Well, I must admit that I only knew about the Sun from school days. I have gotten caught up in the magic of following the SDO mission through my new friends and have actually learned a new appreciation of the mission and found that the education that I’m getting is FUN! I also will say that any shuttle launch and its mission are exciting to me- that little girl with her nose pressed against the TV screen has never really grown up. I still think that it is amazing that people live and work above my head every day doing vital things that are so important- like growing crystals for new medicines, doing research on plant growth that can solve problems here on planet earth.

Why are you friends of this Not-Every-Day-Run-Of-The-Mill rubber chicken?
First of all,  Camilla, anyone who says that you are ordinary will have to answer to me. The whimsy that you have created about space exploration and igniting interest  of every day people gives me lots of hope. Right now, you are giving the perfect “chicken eye” view of all kinds of places within NASA that regular folks never have access to. You relate to kids....and after all, they are our future. Who could not smile when looking at pictures of Camilla on her next adventure? In all seriousness, I have witnessed first-hand the impression that a rubber chicken can make on a child or an adult......and dare them to ask questions and to find answers for themselves in the space program.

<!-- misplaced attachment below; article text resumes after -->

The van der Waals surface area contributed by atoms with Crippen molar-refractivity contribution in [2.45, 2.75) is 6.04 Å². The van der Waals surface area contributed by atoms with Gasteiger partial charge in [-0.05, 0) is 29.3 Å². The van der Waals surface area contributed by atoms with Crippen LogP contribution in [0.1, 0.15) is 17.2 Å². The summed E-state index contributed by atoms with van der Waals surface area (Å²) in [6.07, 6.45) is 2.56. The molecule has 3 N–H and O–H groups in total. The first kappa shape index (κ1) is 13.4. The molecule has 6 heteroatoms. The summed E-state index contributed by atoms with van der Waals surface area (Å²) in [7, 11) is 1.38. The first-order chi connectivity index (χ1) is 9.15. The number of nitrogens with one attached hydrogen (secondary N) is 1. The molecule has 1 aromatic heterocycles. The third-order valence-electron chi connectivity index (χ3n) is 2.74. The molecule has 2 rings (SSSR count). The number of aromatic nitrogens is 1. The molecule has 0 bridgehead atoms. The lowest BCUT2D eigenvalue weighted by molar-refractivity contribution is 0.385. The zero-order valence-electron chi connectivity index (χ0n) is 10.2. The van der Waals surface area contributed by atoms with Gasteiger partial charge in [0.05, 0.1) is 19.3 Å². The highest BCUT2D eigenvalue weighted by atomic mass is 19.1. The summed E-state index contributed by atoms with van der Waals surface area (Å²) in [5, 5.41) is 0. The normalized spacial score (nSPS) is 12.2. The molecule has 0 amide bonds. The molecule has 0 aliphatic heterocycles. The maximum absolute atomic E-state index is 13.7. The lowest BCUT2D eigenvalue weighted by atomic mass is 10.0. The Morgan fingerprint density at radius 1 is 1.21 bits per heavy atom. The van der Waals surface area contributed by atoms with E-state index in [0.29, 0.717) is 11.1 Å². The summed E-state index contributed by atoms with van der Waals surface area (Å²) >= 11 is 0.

What is your advice to today's youth?
Dream big...the future is bright. The job that you will be doing tomorrow has not been created yet....and you can be the master of your own destiny. Ask questions, be curious, take things apart...and put them back together in a way no one has imagined.


Facebook Name: Lisa Warner Bacon
Twitter Name: n/a
Blog: n/a


Enjoy a short video about the 2010 Education Alley



At the Education Alley Astro Clay sent this picture for me! 

Friday, December 10, 2010

Astronaut John Grunsfeld - The Hubble Hugger

Yesterday I had the pleasure of meeting Astronaut Dr. John Mace Grunsfeld! I was extremely looking forward to this meeting and his lecture. As you know, both Little SDO and I adore Hubble and its science.  If you followed the amazing STS-125 mission to upgrade our dear friend Hubble, then you are familiar with John Grunsfeld, Mike Massimino, Michael Good, Greg Johnson, Scott Altman, Megan McArthuer and Andrew Feustel. The crew of Atlantis repaired and upgraded the Hubble Space Telescope, conducting five spacewalks during that amazing mission to extend the life of the orbiting observatory. If you haven't seen the IMAX or 3D movie, go find a place and take it in!